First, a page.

The challenge is how to monitor the quality of many new channels when there are different formats and quality levels required for terrestrial, satellite, cable, VoD, and IPTV? Once files have been decoded and re-encoded to a different format, making sure that quality remains intact becomes increasingly difficult. For example, you need a process for checking each different version required for SD/HD, for internal archives, third party licensees and international frame rates. There are a variety of other factors that have an impact on brand quality as a business expands. Here are some examples of real world challenges: Repurposing – A music channel is straining to fully check only its high bit-rate encoding of incoming master (mezzanine) files, but has not yet found a way to check each different version required for its internal archives, third party licensees, several international versions, VoD, etc. Time – Sometimes there is just not enough time. A major late-night talk show must be edited and reformatted to be on syndication servers and third party platforms by the very early morning. Even if you can still use people for checking video, you may not be able to hire the right talent at the right time of day. Another very popular network show is anticipated by its viewers each week. However, for reasons of security, the program is not given to the network until two hours before airing. And the program must be repurposed to the network’s website and other VoD networks within 12 hours. Scalability – Broadcasters are both centralizing equipment and decentralizing QC. This means, that they want all QC hardware centralized to control costs, but wish to decentralize the place where the work can be done. This frees up expensive real estate and allows more freedom in contracting out QC. Content services companies have work groups all over the world — decentralizing is key. Automation system integration – Automation systems are constantly improving their ability to track and move files from ingest to playout. QC workflow integration with asset management systems will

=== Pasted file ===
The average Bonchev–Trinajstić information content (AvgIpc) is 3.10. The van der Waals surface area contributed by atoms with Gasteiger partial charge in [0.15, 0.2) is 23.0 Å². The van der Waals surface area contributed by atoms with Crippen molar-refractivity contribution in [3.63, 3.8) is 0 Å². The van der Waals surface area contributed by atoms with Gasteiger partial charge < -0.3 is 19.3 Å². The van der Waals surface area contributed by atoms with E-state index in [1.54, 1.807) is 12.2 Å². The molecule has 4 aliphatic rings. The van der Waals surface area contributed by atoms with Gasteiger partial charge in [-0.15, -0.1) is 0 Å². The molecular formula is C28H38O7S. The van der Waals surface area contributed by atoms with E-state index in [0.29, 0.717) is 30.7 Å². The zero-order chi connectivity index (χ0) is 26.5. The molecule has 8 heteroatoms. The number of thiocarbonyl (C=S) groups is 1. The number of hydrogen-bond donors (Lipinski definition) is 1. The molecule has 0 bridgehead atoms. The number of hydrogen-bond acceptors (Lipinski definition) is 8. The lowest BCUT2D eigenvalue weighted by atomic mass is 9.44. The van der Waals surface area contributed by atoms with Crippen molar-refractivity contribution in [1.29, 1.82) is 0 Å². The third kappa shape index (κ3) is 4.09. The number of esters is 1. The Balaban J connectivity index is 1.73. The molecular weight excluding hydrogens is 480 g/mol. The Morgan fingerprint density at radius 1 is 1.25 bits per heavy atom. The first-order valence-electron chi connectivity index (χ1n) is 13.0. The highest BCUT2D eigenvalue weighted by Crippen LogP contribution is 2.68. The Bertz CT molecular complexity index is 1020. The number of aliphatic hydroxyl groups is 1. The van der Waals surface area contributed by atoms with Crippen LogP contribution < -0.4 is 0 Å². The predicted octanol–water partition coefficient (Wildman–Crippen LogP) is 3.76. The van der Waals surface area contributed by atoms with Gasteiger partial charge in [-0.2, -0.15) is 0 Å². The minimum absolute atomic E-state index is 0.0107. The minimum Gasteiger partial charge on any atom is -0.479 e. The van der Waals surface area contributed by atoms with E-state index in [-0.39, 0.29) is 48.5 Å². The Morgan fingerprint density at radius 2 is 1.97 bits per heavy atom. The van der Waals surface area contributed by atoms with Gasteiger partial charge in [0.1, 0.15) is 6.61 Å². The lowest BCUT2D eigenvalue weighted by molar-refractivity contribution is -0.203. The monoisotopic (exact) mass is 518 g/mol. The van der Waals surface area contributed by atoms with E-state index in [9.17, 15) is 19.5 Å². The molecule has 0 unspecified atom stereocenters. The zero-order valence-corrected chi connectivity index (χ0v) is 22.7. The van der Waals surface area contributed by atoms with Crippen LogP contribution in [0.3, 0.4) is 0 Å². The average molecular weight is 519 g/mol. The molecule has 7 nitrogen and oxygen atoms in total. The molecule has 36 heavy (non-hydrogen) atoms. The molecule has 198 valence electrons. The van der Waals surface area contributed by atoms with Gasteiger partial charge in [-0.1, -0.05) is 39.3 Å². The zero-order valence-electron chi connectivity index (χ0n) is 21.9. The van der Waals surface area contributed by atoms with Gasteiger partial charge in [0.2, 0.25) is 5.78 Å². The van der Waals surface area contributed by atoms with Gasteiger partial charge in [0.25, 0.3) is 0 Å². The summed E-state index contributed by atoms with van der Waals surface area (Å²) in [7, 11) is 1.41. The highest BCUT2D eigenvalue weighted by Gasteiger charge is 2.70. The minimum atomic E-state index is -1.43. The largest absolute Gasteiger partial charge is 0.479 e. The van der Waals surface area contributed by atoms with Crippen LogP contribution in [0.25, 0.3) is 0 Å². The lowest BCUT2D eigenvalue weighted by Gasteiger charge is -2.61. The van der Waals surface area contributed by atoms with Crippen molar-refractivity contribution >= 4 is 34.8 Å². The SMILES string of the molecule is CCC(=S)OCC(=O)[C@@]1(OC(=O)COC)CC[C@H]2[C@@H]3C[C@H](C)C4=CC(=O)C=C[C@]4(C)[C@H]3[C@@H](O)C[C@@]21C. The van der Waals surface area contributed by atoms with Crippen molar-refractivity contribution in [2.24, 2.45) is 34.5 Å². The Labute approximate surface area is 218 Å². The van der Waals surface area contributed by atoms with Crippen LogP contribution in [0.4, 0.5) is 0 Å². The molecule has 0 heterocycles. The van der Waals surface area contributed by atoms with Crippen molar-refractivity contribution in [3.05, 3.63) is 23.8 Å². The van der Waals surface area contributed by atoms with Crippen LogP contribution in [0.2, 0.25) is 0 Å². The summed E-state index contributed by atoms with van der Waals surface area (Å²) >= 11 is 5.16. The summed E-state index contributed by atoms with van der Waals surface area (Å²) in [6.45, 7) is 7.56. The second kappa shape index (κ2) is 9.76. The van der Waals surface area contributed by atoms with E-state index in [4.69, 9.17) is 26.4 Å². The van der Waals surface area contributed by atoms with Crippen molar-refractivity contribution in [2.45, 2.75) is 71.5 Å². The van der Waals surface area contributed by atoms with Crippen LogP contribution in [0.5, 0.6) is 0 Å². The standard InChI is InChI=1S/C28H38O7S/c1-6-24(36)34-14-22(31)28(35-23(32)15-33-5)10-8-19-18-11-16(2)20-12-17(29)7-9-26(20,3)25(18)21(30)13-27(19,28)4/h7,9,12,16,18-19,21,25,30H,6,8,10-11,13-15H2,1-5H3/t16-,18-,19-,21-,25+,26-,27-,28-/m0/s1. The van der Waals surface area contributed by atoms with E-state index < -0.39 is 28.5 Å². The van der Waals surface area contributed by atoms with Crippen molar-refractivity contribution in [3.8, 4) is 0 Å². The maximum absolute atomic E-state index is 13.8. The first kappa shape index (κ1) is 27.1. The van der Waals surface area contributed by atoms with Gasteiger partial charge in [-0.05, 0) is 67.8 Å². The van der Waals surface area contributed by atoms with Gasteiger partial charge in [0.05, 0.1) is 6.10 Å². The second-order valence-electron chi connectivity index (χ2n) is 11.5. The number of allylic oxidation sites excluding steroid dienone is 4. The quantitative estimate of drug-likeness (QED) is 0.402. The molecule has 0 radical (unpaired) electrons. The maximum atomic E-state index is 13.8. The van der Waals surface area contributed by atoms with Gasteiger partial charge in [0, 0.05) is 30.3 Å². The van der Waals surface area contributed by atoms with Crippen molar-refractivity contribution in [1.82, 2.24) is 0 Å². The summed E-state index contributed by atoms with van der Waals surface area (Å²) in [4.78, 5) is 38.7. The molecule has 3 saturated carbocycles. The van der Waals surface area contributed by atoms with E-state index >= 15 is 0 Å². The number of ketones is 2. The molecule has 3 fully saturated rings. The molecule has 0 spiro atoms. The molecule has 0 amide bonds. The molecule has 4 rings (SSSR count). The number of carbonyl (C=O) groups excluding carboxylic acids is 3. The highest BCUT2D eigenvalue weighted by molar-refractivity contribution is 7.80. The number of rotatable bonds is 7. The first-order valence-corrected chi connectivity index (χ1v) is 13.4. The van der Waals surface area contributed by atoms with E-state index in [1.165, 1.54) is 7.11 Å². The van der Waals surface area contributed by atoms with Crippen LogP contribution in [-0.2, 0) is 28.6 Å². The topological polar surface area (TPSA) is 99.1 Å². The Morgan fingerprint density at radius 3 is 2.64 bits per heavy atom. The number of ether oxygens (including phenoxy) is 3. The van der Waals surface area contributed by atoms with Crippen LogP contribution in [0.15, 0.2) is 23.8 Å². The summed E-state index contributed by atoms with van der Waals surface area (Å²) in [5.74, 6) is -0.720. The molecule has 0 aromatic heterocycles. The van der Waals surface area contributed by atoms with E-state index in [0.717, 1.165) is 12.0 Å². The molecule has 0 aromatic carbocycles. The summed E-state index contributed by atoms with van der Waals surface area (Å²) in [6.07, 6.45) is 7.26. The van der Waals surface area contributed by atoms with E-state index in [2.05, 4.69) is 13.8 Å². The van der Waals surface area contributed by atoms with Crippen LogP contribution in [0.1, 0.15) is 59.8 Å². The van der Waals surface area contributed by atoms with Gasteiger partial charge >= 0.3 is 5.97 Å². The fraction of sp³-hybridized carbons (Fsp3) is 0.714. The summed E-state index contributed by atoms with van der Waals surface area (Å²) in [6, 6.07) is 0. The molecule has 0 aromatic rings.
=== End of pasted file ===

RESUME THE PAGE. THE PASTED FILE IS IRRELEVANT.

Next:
help make maximum use of your investment and ease scaling — while maintaining consistent quality levels. Interoperability – You need to make sure that all of the encoding and mastering equipment in your company has the same configuration. There is always a need to monitor equipment configurations like the settings on encoders and decoders. Establishing a new content vendor – It may take months to get the digital mastering correct for a new VoD system or Web platform. It is important to test your content before it is rejected while online. Due to the amount of new and repurposed content, content interchange continues to accelerate. Communicating and documenting requirements for file content requirements between content providers and content users can be difficult. The industry is more broadly starting to embrace the concept of a Content Conformance Agreement (CCA), sometimes called by other names. Many times this is just a verbal agreement, or firms may have a different one for each client. While good in concept, it is not possible to enforce a subjective agreement — especially if there are elements in an agreement that will be missed in visual inspection. To be effective, it has to be objective. Ideally, checking the file against an agreed-upon CCA would support an automated content filter to evaluate incoming content. Table 1 gives an example of the content parameters in a CCA for correct file configuration and quality of a feature-length movie for full format VoD. Using a CCA could make the difference between content being accepted or rejected both upstream and downstream. Category Video Standard Profile & Level Play Time Horizontal & Vertical Resolution Bit Rate Display/Aspect Ratio Color Depth Black frames at start, end or during video Letterbox and Pillarbox checks Blockiness Luma Limit Violation CCA Parameter MPEG-2 Main Greater than 60 min. 720/480 3 – 3.5 Mbps 4:3 4:2:0 Min 2s black at start Min 2s black at end Disallowed Not greater than 75% None